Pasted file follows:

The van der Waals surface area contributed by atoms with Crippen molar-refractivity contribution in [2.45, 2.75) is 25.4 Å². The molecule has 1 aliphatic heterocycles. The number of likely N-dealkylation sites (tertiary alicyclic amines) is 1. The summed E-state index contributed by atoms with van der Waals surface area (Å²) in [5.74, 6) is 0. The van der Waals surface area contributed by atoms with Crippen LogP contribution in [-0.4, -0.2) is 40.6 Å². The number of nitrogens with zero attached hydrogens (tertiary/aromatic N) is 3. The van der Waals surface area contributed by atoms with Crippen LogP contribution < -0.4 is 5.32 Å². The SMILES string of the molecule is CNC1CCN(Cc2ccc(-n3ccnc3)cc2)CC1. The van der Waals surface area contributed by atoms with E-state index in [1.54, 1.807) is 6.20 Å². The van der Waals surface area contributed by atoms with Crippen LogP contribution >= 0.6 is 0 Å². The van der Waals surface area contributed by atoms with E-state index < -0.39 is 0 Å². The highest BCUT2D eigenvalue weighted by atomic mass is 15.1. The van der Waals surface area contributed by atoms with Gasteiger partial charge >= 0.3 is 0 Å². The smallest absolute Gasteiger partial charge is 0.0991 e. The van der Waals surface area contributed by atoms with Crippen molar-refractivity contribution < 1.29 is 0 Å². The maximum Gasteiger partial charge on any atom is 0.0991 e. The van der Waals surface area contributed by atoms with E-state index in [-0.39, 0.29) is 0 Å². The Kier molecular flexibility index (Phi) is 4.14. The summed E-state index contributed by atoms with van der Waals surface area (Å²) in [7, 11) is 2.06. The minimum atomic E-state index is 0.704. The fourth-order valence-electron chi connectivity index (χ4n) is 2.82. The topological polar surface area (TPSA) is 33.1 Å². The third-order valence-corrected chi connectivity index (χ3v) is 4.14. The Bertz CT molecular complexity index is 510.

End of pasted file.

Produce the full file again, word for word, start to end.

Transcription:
The van der Waals surface area contributed by atoms with Crippen molar-refractivity contribution in [2.45, 2.75) is 25.4 Å². The molecule has 1 aliphatic heterocycles. The number of likely N-dealkylation sites (tertiary alicyclic amines) is 1. The summed E-state index contributed by atoms with van der Waals surface area (Å²) in [5.74, 6) is 0. The van der Waals surface area contributed by atoms with Crippen LogP contribution in [-0.4, -0.2) is 40.6 Å². The number of nitrogens with zero attached hydrogens (tertiary/aromatic N) is 3. The van der Waals surface area contributed by atoms with Crippen LogP contribution < -0.4 is 5.32 Å². The SMILES string of the molecule is CNC1CCN(Cc2ccc(-n3ccnc3)cc2)CC1. The van der Waals surface area contributed by atoms with E-state index in [1.54, 1.807) is 6.20 Å². The van der Waals surface area contributed by atoms with Crippen LogP contribution >= 0.6 is 0 Å². The van der Waals surface area contributed by atoms with E-state index < -0.39 is 0 Å². The highest BCUT2D eigenvalue weighted by atomic mass is 15.1. The van der Waals surface area contributed by atoms with Gasteiger partial charge >= 0.3 is 0 Å². The smallest absolute Gasteiger partial charge is 0.0991 e. The van der Waals surface area contributed by atoms with Crippen molar-refractivity contribution < 1.29 is 0 Å². The maximum Gasteiger partial charge on any atom is 0.0991 e. The van der Waals surface area contributed by atoms with E-state index in [-0.39, 0.29) is 0 Å². The Kier molecular flexibility index (Phi) is 4.14. The summed E-state index contributed by atoms with van der Waals surface area (Å²) in [7, 11) is 2.06. The minimum atomic E-state index is 0.704. The fourth-order valence-electron chi connectivity index (χ4n) is 2.82. The topological polar surface area (TPSA) is 33.1 Å². The third-order valence-corrected chi connectivity index (χ3v) is 4.14. The Bertz CT molecular complexity index is 510.